Query plan cache throwing out of memory for bulk insert query

I have been using bulk insert query to insert data to the table. Query plan cache is being filled with new query plan everytime the number of the tuples during each execution differs. This results in out of memory in session factory. Can anyone suggest me an approach to resolve this without affecting the query execution time ?
If I insert row by row , completion would take long time since the number of rows per execution will be a large number evrytime.

What do you mean by that? First off, you should limit the amount of queries in the query cache according to your available memory through a configuration: https://docs.jboss.org/hibernate/orm/5.4/userguide/html_single/Hibernate_User_Guide.html#configurations-query

If by tuples you mean a multi valued parameter for an IN predicate, you can make use of the hibernate.query.in_clause_parameter_padding configuration setting: https://vladmihalcea.com/improve-statement-caching-efficiency-in-clause-parameter-padding/

I am using bulk insert native query i.e “Insert into table_name(col a, col b…) values ( val a, val b …),(val a, val b …),(val a, val b …) …”. The values generated dynamically based on the List we receive and also the number of cols are higher. This is throwing out of memory after executing certain number of query.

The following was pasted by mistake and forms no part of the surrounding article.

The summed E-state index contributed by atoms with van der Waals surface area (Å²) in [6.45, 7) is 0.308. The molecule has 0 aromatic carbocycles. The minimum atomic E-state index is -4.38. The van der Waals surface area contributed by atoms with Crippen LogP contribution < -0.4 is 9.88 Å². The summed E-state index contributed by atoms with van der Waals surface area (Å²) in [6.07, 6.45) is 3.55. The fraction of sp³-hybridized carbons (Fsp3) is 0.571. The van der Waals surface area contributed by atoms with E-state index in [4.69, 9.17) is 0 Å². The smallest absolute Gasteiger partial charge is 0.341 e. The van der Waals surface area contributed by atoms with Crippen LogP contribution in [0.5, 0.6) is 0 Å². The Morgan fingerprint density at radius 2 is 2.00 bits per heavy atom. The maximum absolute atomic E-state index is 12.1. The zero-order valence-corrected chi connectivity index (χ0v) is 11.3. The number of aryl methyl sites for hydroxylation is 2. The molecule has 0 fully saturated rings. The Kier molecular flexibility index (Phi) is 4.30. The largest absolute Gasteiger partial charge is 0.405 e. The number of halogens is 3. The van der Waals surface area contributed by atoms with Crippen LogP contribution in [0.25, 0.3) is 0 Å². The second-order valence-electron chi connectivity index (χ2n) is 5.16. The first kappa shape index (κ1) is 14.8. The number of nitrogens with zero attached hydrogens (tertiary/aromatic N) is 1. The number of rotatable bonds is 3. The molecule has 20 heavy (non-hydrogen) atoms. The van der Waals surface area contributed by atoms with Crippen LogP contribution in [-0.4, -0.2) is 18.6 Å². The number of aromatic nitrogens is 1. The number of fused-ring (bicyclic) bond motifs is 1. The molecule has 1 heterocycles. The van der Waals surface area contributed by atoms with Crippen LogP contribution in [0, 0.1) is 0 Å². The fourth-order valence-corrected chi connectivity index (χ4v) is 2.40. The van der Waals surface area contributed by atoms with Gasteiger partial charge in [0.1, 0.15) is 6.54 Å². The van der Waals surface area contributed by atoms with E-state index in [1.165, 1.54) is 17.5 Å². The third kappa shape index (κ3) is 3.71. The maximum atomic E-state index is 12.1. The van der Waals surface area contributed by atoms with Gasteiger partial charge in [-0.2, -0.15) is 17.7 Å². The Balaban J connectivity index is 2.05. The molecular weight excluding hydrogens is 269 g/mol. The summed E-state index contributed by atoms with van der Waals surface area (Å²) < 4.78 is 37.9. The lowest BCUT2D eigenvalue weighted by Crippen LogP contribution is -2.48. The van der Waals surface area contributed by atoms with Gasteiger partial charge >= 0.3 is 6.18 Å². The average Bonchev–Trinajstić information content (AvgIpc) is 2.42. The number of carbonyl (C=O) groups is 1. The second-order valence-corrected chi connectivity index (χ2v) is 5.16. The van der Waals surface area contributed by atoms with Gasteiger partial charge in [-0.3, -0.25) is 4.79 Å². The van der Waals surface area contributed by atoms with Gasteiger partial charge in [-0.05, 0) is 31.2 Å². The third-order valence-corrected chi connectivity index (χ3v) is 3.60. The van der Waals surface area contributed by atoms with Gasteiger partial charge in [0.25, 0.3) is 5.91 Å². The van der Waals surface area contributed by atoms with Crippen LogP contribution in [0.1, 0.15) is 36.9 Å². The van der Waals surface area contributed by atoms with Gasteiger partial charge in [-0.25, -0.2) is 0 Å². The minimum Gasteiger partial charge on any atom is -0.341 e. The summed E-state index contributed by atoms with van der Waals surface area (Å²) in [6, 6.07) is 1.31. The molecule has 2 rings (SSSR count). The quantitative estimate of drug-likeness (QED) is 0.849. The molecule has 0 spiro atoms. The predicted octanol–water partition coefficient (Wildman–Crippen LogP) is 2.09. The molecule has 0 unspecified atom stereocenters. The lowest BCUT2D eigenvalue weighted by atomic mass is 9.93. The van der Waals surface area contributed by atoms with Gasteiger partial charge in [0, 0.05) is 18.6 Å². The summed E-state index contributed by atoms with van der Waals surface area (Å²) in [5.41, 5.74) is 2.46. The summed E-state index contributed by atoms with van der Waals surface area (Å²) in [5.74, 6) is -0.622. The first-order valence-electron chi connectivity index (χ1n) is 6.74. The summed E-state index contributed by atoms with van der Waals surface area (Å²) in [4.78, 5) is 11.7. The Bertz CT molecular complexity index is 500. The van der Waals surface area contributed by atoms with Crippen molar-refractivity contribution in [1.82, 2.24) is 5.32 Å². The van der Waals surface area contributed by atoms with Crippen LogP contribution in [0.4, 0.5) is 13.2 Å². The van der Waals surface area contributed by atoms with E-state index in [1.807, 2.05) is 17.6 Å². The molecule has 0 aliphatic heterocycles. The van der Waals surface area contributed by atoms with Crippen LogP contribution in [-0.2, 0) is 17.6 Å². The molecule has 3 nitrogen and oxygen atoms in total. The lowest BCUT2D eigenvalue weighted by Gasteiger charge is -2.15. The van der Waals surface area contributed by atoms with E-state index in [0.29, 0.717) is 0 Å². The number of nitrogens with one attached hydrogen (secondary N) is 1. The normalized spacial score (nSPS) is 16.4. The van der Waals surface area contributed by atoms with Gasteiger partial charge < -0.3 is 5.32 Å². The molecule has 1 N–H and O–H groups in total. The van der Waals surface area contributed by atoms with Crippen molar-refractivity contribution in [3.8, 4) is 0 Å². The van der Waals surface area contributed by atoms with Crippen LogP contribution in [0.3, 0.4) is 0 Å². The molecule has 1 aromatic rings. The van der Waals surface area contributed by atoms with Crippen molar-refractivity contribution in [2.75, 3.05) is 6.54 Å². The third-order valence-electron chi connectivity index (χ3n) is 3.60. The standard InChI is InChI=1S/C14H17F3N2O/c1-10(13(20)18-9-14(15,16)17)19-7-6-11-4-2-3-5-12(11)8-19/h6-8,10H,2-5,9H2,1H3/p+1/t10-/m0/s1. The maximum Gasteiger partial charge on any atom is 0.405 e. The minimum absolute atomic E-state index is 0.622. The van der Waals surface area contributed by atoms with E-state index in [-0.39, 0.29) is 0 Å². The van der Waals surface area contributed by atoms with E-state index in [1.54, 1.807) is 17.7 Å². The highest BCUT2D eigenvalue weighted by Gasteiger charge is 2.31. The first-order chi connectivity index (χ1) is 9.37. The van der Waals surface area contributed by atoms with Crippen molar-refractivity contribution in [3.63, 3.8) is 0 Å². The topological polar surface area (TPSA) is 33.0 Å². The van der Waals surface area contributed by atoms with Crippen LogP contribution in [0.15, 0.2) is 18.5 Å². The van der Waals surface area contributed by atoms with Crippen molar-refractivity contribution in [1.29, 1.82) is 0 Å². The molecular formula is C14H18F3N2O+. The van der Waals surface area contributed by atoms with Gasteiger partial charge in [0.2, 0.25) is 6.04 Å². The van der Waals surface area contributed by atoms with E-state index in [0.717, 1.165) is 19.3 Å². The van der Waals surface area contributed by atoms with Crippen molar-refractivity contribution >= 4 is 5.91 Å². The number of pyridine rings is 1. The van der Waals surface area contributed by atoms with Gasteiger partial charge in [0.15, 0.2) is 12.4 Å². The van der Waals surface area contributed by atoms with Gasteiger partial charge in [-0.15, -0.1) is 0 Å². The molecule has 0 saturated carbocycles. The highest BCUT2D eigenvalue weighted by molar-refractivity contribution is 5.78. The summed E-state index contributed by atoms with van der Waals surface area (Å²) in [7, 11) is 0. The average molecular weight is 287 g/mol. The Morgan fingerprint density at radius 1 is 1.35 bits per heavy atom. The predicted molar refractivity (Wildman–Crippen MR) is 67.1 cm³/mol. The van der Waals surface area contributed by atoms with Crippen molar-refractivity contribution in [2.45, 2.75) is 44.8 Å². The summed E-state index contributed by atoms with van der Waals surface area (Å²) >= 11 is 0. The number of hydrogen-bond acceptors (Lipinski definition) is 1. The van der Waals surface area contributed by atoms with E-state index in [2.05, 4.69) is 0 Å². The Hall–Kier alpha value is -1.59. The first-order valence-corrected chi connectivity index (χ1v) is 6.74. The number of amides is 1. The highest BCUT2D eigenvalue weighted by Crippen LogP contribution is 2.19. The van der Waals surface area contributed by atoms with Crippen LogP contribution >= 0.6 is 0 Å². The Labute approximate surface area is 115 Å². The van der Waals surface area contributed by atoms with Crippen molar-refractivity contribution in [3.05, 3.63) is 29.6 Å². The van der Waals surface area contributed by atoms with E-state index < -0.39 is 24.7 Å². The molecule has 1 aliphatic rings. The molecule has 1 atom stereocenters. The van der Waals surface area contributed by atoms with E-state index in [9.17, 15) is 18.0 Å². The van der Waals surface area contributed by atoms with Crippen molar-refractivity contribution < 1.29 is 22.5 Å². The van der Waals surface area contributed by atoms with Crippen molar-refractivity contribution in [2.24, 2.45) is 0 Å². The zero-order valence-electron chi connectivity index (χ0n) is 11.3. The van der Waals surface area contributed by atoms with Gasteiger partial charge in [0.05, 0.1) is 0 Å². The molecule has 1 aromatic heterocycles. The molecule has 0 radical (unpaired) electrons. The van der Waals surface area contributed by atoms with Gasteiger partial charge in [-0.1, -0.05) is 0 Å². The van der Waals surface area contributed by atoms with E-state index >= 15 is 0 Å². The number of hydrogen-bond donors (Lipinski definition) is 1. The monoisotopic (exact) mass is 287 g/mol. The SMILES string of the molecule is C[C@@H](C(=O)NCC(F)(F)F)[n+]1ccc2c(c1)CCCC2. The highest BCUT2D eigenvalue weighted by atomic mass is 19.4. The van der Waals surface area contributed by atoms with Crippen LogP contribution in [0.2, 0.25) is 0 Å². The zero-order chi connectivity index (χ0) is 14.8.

Why aren’t you inserting entities one by one through EntityManager.persist? This would reuse the same JDBC insert statement for every persist call. It can even do native batching if you configure JDBC batching in Hibernate.

The size of the List will be too large. Entitymanager.persist() will create insert query for each objects and it would take forever to persist to db. That’s why native query is being used. Is there anyway we can play around with query plan cache and native query ?

What do you mean by the size of the list? Which list? Hibernate is just issuing a JDBC insert statement as well, but it reuses the same statement and can automatically use the batching API if you configure it to do so.

If you for example configure a JDBC batch size of 100, you can flush and clear the EntityManager after every 100 persist calls.